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The next step for the business owner is prioritizing the tasks at hand. I approach this by figuring out how many steps the process involves, how long each will take, and how quickly I can complete them while working on a variety of jobs at the same time. For the small business owner or people who run their businesses solo (like me), this usually means being a workaholic and working 24/7, morning, noon, and night. That’s no exaggeration. I work every moment I can, subtracting time from each day for grooming, eating, sleeping, and an hour of daily exercise, absolutely! Of course, I will admit that I am very robotic in everything in my life that serves me well in business. The reason for this is that I can easily complete multiple tasks without breaking my concentration from the most important application of my attention.

An example would be answering the phone with my standard greeting without missing a beat while using one of my many software programs to design, write, produce, enhance, or convert any number of the many jobs I work with juggle daily. People often comment that I sound like a recording. We laugh about it and move on. My predictability is not only beneficial to my business, but is also appreciated by my clients, who can reach me with a ring or two, without having to wade through the mud and swamp of prompts or receptionists to try and get in touch directly to speak to me. Sure, they get my voicemail sometimes, but I always call them back right away and never keep them waiting.

However, I have to say that my work schedule was very different a few years ago when I maintained a formal business suite with offices in the largest city nearby. Commuting time on even the worst of winter days sapped a good chunk of my availability to keep up with my workload. I used to think this time was well spent… as a “creative break,” as a German music professor I had at Bard College used to say. Time to think, plan strategy, get an overview of the business as a whole. However, now that I was farsighted enough to realize that closing down this bureaucratic office of which I had been proud throughout a 35 year career was an unaffordable luxury in today’s economy and moving home for many reasons the best alternative, my time is much more appropriate.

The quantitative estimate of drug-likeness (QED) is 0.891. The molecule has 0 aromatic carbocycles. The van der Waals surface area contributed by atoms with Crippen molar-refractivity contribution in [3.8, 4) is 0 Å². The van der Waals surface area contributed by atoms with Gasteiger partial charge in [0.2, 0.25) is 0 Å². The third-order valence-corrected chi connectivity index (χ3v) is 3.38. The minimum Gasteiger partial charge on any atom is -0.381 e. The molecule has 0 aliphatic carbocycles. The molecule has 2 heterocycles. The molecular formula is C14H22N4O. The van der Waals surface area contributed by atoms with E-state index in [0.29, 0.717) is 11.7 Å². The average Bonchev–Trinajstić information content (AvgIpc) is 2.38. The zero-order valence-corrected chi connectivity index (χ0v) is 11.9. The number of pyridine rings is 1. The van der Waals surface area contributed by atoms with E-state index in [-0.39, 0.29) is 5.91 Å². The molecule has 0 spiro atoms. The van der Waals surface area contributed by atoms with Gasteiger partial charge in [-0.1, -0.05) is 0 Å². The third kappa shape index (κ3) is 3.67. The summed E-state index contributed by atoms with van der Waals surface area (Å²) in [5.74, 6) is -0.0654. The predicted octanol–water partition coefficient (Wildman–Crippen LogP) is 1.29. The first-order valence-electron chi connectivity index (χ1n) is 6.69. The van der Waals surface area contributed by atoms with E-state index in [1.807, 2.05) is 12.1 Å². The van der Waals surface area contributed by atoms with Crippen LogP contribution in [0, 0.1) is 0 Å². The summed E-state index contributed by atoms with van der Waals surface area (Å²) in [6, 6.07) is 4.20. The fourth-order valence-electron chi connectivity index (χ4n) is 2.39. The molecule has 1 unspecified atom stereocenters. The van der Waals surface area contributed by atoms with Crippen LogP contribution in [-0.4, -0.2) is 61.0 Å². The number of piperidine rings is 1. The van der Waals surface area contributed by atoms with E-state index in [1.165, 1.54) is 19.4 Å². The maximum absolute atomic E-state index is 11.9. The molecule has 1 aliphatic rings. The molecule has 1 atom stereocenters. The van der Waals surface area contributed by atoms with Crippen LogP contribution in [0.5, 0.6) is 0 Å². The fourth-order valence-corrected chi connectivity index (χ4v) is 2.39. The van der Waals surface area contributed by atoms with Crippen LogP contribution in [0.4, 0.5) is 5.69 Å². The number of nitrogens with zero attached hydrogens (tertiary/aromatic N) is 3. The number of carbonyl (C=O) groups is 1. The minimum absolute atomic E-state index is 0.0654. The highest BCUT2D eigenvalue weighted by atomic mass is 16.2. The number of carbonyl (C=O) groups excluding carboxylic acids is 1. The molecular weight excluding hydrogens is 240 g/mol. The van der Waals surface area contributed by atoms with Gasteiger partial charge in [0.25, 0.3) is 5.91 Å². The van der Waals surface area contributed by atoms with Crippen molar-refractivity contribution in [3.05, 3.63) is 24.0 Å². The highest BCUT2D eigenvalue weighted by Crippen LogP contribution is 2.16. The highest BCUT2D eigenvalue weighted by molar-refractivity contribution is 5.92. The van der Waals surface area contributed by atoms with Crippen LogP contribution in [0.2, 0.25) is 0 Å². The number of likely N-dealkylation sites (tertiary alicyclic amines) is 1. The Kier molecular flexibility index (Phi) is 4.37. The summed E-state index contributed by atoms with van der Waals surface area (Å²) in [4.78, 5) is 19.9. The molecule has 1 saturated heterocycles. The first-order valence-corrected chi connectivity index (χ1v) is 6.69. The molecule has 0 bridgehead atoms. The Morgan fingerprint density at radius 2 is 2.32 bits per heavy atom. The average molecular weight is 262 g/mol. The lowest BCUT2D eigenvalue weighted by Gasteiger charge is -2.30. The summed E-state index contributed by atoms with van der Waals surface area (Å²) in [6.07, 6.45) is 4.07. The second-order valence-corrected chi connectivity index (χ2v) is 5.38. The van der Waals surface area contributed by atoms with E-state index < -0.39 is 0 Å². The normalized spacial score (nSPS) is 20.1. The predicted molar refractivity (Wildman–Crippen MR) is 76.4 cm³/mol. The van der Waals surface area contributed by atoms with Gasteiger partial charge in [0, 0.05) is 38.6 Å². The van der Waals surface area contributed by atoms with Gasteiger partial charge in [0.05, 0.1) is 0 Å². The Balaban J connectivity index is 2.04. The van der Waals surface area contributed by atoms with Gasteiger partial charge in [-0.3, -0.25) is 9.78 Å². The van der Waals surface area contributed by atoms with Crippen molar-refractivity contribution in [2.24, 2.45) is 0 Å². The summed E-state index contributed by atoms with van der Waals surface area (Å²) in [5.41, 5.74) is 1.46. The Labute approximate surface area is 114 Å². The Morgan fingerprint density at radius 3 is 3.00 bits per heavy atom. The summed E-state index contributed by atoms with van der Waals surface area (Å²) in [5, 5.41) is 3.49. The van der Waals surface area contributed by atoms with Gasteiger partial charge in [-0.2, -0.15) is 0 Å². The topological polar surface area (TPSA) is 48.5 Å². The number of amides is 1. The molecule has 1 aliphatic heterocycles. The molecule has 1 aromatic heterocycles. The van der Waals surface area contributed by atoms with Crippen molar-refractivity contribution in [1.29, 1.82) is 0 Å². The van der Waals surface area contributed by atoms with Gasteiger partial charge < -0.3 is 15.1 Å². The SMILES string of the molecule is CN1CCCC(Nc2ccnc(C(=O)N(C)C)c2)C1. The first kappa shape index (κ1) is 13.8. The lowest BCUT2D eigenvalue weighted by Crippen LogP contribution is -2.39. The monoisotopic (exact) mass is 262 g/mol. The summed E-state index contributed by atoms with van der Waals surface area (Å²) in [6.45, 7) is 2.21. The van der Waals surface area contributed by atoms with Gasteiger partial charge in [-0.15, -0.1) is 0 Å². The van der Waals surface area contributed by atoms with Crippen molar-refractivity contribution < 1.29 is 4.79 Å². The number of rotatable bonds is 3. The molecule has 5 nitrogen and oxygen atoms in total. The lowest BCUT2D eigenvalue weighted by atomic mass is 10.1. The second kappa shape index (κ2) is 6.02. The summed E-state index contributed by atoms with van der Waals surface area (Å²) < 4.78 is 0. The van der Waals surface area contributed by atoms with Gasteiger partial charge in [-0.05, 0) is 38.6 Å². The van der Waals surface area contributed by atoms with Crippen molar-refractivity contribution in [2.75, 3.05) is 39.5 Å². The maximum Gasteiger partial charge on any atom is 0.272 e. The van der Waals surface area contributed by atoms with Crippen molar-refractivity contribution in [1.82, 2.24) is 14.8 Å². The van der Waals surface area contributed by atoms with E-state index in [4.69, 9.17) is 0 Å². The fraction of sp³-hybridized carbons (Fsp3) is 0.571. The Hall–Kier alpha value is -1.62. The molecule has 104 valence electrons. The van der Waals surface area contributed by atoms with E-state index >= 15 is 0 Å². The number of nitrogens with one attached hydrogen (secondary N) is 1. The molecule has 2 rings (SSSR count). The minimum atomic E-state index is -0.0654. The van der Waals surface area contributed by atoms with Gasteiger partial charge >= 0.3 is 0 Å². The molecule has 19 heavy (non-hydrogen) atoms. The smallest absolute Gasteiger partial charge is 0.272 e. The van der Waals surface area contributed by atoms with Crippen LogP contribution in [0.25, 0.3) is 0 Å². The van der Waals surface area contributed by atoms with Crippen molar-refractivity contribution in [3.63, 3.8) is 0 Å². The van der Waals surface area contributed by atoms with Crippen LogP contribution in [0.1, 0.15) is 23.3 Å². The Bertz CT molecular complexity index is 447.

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First, I have a life now! How, you might be wondering, can I possibly have a life working 24/7?!! Now that I love what I do for a living, I definitely enjoy working from home. Here are the main differences:

  • Instead of getting up at 4 a.m. to get dressed for work, reading several newspapers at breakfast, and driving an hour to work, I now get up at 8:15 a.m. and walk up and down my stairs for 20 minutes to get exercise ( 2500 steps total!) and make a small breakfast, which I eat while checking my email in my comfy office next to my dining room, wearing my shorts, a t-shirt, and socks. My workday usually starts around 9am, which is the norm for most office workers.

  • Instead of having to wear high heels while driving to and from the occasional client appointment, which also killed much of the day (not to mention my feet!), I now stay home and avoid meeting anyone. I am 100% accessible via email and phone, and meeting me in person is unnecessary in today’s age of internet access and video conferencing.